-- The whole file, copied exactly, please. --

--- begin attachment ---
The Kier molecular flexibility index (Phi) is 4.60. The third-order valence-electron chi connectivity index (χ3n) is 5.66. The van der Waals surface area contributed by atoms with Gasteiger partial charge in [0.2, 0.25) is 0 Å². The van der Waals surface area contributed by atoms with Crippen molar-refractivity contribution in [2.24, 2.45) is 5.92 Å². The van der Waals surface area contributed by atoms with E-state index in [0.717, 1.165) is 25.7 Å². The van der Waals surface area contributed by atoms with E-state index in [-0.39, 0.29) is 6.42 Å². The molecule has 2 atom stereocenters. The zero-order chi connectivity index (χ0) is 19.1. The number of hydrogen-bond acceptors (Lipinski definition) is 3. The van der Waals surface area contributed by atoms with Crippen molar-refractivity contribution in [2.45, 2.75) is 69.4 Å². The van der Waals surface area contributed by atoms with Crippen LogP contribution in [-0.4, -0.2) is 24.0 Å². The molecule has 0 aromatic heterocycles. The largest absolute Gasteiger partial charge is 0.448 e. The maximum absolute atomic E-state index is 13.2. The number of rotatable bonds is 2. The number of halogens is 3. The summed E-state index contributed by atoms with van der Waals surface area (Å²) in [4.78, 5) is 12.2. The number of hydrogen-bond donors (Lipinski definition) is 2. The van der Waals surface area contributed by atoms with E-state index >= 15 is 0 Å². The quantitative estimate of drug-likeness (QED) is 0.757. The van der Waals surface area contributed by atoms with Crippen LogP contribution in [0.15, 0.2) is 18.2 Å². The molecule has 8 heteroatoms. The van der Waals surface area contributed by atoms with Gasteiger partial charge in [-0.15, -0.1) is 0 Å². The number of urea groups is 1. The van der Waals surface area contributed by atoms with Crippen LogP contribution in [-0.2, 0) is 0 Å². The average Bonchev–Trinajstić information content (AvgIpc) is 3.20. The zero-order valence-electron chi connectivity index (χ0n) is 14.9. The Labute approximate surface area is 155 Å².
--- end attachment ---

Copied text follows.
The Kier molecular flexibility index (Phi) is 4.60. The third-order valence-electron chi connectivity index (χ3n) is 5.66. The van der Waals surface area contributed by atoms with Gasteiger partial charge in [0.2, 0.25) is 0 Å². The van der Waals surface area contributed by atoms with Crippen molar-refractivity contribution in [2.24, 2.45) is 5.92 Å². The van der Waals surface area contributed by atoms with E-state index in [0.717, 1.165) is 25.7 Å². The van der Waals surface area contributed by atoms with E-state index in [-0.39, 0.29) is 6.42 Å². The molecule has 2 atom stereocenters. The zero-order chi connectivity index (χ0) is 19.1. The number of hydrogen-bond acceptors (Lipinski definition) is 3. The van der Waals surface area contributed by atoms with Crippen molar-refractivity contribution in [2.45, 2.75) is 69.4 Å². The van der Waals surface area contributed by atoms with Crippen LogP contribution in [-0.4, -0.2) is 24.0 Å². The molecule has 0 aromatic heterocycles. The largest absolute Gasteiger partial charge is 0.448 e. The maximum absolute atomic E-state index is 13.2. The number of rotatable bonds is 2. The number of halogens is 3. The summed E-state index contributed by atoms with van der Waals surface area (Å²) in [4.78, 5) is 12.2. The number of hydrogen-bond donors (Lipinski definition) is 2. The van der Waals surface area contributed by atoms with E-state index >= 15 is 0 Å². The quantitative estimate of drug-likeness (QED) is 0.757. The van der Waals surface area contributed by atoms with Crippen LogP contribution in [0.15, 0.2) is 18.2 Å². The molecule has 8 heteroatoms. The van der Waals surface area contributed by atoms with Gasteiger partial charge in [-0.15, -0.1) is 0 Å². The number of urea groups is 1. The van der Waals surface area contributed by atoms with Crippen LogP contribution in [-0.2, 0) is 0 Å². The average Bonchev–Trinajstić information content (AvgIpc) is 3.20. The zero-order valence-electron chi connectivity index (χ0n) is 14.9. The Labute approximate surface area is 155 Å².